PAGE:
“Jamesy, can't you git the man a cheer er somepin'?” queried a thin voice from the bed; at which the red-faced woman rose reluctantly with the rather sullen words: “He can sit here, I reckon," while the boy looked at me significantly and took up a position near the “stand.”

“So this is Sis?” I said, with reverence.

The little haggard face I bent above was beautiful. The eyes were dark and tender—very tender, and though deeply sunken were most childish in expression and star-pure and luminous. She reached a wasted little hand out to me, saying simply: “It was mighty good in you to give them things to Jamesy, and send me that mo—that—that little box, you know—on’y I guess I–I won't need it.” As she spoke a smile of perfect sweetness rested on the face, and the hand within my own nestled in dove-like peace.

The boy bent over the white face from behind and whispered something in her ear, trailing the little laughing lips across her brow as he looked up.

“Not now, Jamesy; wait a while."

“Ah!” said I, shaking my head with feigned merriment, “don't you two go to plotting about me!”

"Oh, hello, no, Cap!” exclaimed the boy, assuringly. “I was on’y jist a-tellin' Sis to ast you if she mightn't open that box now -honest! And you jist ask her if you don't believe me I won't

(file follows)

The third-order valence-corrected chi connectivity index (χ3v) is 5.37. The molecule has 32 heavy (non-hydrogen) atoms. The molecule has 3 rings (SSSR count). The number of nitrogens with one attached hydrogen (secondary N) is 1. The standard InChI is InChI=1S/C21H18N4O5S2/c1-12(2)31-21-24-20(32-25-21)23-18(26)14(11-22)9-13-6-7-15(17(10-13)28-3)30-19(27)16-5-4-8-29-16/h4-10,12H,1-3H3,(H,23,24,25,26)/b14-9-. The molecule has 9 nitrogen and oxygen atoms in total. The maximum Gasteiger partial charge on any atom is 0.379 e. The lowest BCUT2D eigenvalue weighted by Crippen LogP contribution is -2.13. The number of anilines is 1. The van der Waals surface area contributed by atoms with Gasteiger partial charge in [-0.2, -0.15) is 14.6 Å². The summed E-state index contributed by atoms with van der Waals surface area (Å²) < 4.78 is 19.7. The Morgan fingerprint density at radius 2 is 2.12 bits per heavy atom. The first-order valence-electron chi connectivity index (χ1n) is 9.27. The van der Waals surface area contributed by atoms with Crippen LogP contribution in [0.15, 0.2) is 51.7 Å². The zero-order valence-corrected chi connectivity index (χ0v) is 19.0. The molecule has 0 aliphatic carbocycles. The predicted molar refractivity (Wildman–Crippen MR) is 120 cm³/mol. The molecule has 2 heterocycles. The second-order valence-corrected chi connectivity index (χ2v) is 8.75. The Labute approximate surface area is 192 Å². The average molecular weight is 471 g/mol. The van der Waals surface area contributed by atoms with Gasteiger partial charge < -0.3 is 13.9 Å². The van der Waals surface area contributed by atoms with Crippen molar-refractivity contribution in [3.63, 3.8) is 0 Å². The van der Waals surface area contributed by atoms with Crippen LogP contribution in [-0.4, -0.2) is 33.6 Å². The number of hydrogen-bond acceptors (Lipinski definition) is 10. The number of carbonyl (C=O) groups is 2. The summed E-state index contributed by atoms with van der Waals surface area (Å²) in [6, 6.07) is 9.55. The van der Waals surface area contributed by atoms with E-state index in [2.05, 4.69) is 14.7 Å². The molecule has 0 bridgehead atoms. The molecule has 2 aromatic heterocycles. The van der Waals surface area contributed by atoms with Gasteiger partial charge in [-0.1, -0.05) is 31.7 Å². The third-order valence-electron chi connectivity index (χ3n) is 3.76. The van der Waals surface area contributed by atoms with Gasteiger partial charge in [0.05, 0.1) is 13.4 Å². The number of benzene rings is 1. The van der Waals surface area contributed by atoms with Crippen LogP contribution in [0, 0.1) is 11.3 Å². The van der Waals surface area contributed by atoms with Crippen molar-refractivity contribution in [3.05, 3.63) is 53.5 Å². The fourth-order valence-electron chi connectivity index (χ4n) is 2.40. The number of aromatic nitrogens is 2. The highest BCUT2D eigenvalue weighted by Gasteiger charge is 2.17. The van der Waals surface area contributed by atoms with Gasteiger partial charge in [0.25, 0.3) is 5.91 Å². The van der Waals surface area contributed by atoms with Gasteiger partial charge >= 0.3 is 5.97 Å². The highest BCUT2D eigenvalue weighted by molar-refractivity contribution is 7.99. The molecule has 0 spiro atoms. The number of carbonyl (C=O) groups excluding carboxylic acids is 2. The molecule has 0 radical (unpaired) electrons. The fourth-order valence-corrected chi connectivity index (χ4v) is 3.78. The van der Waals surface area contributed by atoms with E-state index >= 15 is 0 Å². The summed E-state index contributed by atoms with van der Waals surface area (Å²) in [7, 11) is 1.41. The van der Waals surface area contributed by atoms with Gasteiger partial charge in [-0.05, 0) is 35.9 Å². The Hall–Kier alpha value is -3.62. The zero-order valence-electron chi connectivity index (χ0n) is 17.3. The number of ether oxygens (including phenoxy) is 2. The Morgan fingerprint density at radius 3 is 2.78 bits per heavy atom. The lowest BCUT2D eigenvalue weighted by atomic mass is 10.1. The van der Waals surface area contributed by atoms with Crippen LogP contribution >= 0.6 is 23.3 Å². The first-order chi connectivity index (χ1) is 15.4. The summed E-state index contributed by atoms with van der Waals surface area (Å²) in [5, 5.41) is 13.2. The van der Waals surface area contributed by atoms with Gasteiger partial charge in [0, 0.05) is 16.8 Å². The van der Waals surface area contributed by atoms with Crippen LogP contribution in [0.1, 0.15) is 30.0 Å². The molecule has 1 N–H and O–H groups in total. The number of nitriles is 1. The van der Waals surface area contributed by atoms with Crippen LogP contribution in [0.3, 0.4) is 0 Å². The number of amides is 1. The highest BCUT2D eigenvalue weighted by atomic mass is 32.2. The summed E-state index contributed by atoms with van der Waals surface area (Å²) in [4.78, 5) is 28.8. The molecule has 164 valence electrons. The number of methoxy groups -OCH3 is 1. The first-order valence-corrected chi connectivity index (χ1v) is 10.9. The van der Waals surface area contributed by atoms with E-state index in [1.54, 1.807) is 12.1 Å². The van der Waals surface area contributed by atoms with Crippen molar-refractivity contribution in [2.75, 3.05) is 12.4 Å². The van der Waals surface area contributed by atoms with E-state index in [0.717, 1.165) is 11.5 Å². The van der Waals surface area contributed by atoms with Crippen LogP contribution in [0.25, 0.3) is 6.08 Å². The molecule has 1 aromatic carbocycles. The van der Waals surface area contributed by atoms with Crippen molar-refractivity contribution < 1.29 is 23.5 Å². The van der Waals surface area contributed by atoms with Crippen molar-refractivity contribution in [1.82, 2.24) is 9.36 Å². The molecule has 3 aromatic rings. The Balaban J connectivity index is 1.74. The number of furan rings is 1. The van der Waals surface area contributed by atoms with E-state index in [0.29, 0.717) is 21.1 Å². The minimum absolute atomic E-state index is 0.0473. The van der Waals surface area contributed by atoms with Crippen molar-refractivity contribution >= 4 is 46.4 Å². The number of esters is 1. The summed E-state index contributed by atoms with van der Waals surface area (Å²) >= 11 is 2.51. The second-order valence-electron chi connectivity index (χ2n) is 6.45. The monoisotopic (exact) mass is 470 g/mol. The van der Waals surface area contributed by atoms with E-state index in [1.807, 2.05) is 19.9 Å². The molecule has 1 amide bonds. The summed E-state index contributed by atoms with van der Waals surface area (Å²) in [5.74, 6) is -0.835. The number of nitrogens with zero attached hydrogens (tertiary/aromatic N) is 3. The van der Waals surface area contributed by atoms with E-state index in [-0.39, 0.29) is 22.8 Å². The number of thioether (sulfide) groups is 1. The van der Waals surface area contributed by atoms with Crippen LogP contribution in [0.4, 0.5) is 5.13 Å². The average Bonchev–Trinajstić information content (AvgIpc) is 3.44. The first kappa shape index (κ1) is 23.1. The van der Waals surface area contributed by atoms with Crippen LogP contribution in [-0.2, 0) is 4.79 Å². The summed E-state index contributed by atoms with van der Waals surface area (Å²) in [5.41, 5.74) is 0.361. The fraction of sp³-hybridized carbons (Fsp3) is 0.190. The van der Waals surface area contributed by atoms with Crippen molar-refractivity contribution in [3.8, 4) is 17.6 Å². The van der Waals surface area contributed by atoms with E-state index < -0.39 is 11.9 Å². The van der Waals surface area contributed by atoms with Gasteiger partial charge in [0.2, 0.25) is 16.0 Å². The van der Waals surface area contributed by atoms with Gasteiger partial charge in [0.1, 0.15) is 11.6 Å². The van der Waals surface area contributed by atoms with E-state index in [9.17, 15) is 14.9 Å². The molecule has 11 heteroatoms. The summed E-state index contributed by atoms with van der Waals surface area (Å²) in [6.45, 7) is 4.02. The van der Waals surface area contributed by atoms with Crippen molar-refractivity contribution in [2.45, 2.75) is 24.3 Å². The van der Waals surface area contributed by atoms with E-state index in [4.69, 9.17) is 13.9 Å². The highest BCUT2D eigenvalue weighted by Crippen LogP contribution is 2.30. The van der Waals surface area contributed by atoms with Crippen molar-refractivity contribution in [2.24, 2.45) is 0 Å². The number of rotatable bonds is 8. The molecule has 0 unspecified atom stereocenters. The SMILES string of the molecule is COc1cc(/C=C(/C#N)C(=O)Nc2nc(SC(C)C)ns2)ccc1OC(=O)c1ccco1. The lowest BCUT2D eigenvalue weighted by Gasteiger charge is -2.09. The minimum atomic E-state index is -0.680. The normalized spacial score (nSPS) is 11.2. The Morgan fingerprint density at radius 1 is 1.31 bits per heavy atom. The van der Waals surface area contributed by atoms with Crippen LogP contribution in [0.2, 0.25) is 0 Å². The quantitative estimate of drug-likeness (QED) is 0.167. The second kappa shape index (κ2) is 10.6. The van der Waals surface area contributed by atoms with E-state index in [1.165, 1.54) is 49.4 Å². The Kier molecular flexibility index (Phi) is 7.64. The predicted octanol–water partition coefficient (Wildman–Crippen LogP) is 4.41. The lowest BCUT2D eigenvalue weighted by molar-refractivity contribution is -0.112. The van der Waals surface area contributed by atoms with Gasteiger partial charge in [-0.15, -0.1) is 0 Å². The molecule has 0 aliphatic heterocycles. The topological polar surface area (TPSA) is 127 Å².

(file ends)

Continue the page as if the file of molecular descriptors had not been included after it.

-I listen.” And the little fellow gave me a look of the most penetra

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tive suggestiveness; and when a moment later the glad words, “Christmas gift! Jamesy," rang out quaveringly in the thin voice, the little fellow snatched the sack up, in a paroxysm of delight, and before the girl had time to lift the long dark lashes once upon his merry face, he had emptied its contents out tumultuously upon the bed.

“You got it on to me, Sis !” cried the little fellow, dancing wildly round the room; “got it on to me this time! but I'm game, don't you fergit, and don't put up nothin' snide! How'll them shoes there ketch you? and how's this fer a cloak?-is them enough beads to suit you? And how's this fer a hat-feather and all? And how's this fer a dress—made and everything? and I'd 'a' got a corsik with it if he'd on'y had any little enough. You won't look fly ner nothin' when you throw all that style on you in the morning !Guess not!" And the delighted boy went off upon another wild excursion round the room.

"Lean down here,” said the girl, a great light in her eyes and the other slender hand sliding from beneath the covering. "Here is the box you sent me, and I've opened it-it wasn't right you know, but somepin' kind o' said to open it 'fore morning_and—and I opened it.” And the eyes seemed asking my forgiveness, yet were filled with great bewilderment. "You see," she went on, the thin voice falling in a fainter tone, "I knowed that money in the boxthat is, the billsI knowed them bills 'cause one of 'em had a inkspot on it, and the other ones had been pinned with it—they wasn't pinned together when you sent 'em, but the holes was in where they had been pinned, and they was all pinned together when Jamesy had 'em-'cause Jamesy used to have them very bills-he didn't think I knowed,—but onc't when he was asleep, and father was a-goin' through his clothes, I happened to find 'em in his coat 'fore he did; and I counted 'em, and hid 'em back ag'in, and father didn't find 'em, and Jamesy never knowed it.--I never said nothin',